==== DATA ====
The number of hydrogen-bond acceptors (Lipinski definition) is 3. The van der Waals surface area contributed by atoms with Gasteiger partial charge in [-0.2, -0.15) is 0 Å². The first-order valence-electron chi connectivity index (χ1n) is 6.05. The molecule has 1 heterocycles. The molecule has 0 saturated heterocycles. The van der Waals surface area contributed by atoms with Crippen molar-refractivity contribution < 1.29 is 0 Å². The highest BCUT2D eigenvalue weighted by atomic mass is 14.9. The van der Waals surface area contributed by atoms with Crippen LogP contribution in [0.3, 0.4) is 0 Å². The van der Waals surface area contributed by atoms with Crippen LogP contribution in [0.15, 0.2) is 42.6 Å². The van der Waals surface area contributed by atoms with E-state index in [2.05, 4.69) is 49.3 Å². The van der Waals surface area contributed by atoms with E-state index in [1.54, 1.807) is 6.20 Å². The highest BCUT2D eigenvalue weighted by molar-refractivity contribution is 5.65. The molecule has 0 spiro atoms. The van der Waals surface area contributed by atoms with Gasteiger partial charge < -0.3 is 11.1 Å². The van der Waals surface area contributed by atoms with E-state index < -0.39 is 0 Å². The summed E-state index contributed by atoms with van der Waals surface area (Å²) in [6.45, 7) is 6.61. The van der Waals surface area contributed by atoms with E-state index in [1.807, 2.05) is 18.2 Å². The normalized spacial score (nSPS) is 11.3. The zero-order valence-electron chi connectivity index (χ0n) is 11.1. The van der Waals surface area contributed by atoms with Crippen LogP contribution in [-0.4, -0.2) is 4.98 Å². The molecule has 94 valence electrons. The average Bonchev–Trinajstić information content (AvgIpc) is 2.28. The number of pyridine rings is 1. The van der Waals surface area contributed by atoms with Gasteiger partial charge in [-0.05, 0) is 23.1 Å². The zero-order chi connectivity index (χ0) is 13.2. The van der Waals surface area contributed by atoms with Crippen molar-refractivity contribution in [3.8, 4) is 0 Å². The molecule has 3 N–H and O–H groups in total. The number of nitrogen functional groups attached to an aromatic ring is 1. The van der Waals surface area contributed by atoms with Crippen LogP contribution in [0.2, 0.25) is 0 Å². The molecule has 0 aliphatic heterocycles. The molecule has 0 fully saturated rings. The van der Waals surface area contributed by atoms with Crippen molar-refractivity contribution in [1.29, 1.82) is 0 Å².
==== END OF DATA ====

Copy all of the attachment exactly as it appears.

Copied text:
The number of hydrogen-bond acceptors (Lipinski definition) is 3. The van der Waals surface area contributed by atoms with Gasteiger partial charge in [-0.2, -0.15) is 0 Å². The first-order valence-electron chi connectivity index (χ1n) is 6.05. The molecule has 1 heterocycles. The molecule has 0 saturated heterocycles. The van der Waals surface area contributed by atoms with Crippen molar-refractivity contribution < 1.29 is 0 Å². The highest BCUT2D eigenvalue weighted by atomic mass is 14.9. The van der Waals surface area contributed by atoms with Crippen LogP contribution in [0.3, 0.4) is 0 Å². The van der Waals surface area contributed by atoms with Crippen LogP contribution in [0.15, 0.2) is 42.6 Å². The van der Waals surface area contributed by atoms with E-state index in [2.05, 4.69) is 49.3 Å². The van der Waals surface area contributed by atoms with E-state index in [1.54, 1.807) is 6.20 Å². The highest BCUT2D eigenvalue weighted by molar-refractivity contribution is 5.65. The molecule has 0 spiro atoms. The van der Waals surface area contributed by atoms with Gasteiger partial charge < -0.3 is 11.1 Å². The van der Waals surface area contributed by atoms with E-state index < -0.39 is 0 Å². The summed E-state index contributed by atoms with van der Waals surface area (Å²) in [6.45, 7) is 6.61. The van der Waals surface area contributed by atoms with E-state index in [1.807, 2.05) is 18.2 Å². The normalized spacial score (nSPS) is 11.3. The zero-order valence-electron chi connectivity index (χ0n) is 11.1. The van der Waals surface area contributed by atoms with Crippen LogP contribution in [-0.4, -0.2) is 4.98 Å². The molecule has 94 valence electrons. The average Bonchev–Trinajstić information content (AvgIpc) is 2.28. The number of pyridine rings is 1. The van der Waals surface area contributed by atoms with Gasteiger partial charge in [-0.05, 0) is 23.1 Å². The zero-order chi connectivity index (χ0) is 13.2. The van der Waals surface area contributed by atoms with Crippen molar-refractivity contribution in [3.8, 4) is 0 Å². The molecule has 3 N–H and O–H groups in total. The number of nitrogen functional groups attached to an aromatic ring is 1. The van der Waals surface area contributed by atoms with Crippen LogP contribution in [0.2, 0.25) is 0 Å². The molecule has 0 aliphatic heterocycles. The molecule has 0 fully saturated rings. The van der Waals surface area contributed by atoms with Crippen molar-refractivity contribution in [1.29, 1.82) is 0 Å².